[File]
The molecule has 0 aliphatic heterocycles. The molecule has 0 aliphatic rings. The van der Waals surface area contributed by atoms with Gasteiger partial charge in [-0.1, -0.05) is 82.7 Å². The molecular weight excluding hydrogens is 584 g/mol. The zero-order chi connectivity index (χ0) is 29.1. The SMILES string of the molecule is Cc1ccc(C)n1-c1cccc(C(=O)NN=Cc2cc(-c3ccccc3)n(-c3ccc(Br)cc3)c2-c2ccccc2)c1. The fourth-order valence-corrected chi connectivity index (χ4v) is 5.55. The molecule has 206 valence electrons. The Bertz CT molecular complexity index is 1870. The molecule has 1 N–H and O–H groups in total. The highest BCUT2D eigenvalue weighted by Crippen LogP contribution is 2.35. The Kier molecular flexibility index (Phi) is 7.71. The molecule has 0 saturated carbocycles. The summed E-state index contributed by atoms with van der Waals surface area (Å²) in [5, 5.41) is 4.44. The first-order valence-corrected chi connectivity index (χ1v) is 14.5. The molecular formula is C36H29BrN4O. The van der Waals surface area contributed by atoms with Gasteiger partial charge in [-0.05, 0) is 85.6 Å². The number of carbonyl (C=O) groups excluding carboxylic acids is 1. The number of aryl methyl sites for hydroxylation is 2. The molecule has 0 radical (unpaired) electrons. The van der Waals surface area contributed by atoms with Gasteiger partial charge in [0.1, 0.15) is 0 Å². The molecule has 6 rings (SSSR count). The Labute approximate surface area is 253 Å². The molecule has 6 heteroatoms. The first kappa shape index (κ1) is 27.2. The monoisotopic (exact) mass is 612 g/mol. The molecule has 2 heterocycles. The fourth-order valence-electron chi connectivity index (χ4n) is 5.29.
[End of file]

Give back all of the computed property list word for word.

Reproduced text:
The molecule has 0 aliphatic heterocycles. The molecule has 0 aliphatic rings. The van der Waals surface area contributed by atoms with Gasteiger partial charge in [-0.1, -0.05) is 82.7 Å². The molecular weight excluding hydrogens is 584 g/mol. The zero-order chi connectivity index (χ0) is 29.1. The SMILES string of the molecule is Cc1ccc(C)n1-c1cccc(C(=O)NN=Cc2cc(-c3ccccc3)n(-c3ccc(Br)cc3)c2-c2ccccc2)c1. The fourth-order valence-corrected chi connectivity index (χ4v) is 5.55. The molecule has 206 valence electrons. The Bertz CT molecular complexity index is 1870. The molecule has 1 N–H and O–H groups in total. The highest BCUT2D eigenvalue weighted by Crippen LogP contribution is 2.35. The Kier molecular flexibility index (Phi) is 7.71. The molecule has 0 saturated carbocycles. The summed E-state index contributed by atoms with van der Waals surface area (Å²) in [5, 5.41) is 4.44. The first-order valence-corrected chi connectivity index (χ1v) is 14.5. The molecular formula is C36H29BrN4O. The van der Waals surface area contributed by atoms with Gasteiger partial charge in [-0.05, 0) is 85.6 Å². The number of carbonyl (C=O) groups excluding carboxylic acids is 1. The number of aryl methyl sites for hydroxylation is 2. The molecule has 0 radical (unpaired) electrons. The van der Waals surface area contributed by atoms with Gasteiger partial charge in [0.1, 0.15) is 0 Å². The molecule has 6 rings (SSSR count). The Labute approximate surface area is 253 Å². The molecule has 6 heteroatoms. The first kappa shape index (κ1) is 27.2. The monoisotopic (exact) mass is 612 g/mol. The molecule has 2 heterocycles. The fourth-order valence-electron chi connectivity index (χ4n) is 5.29.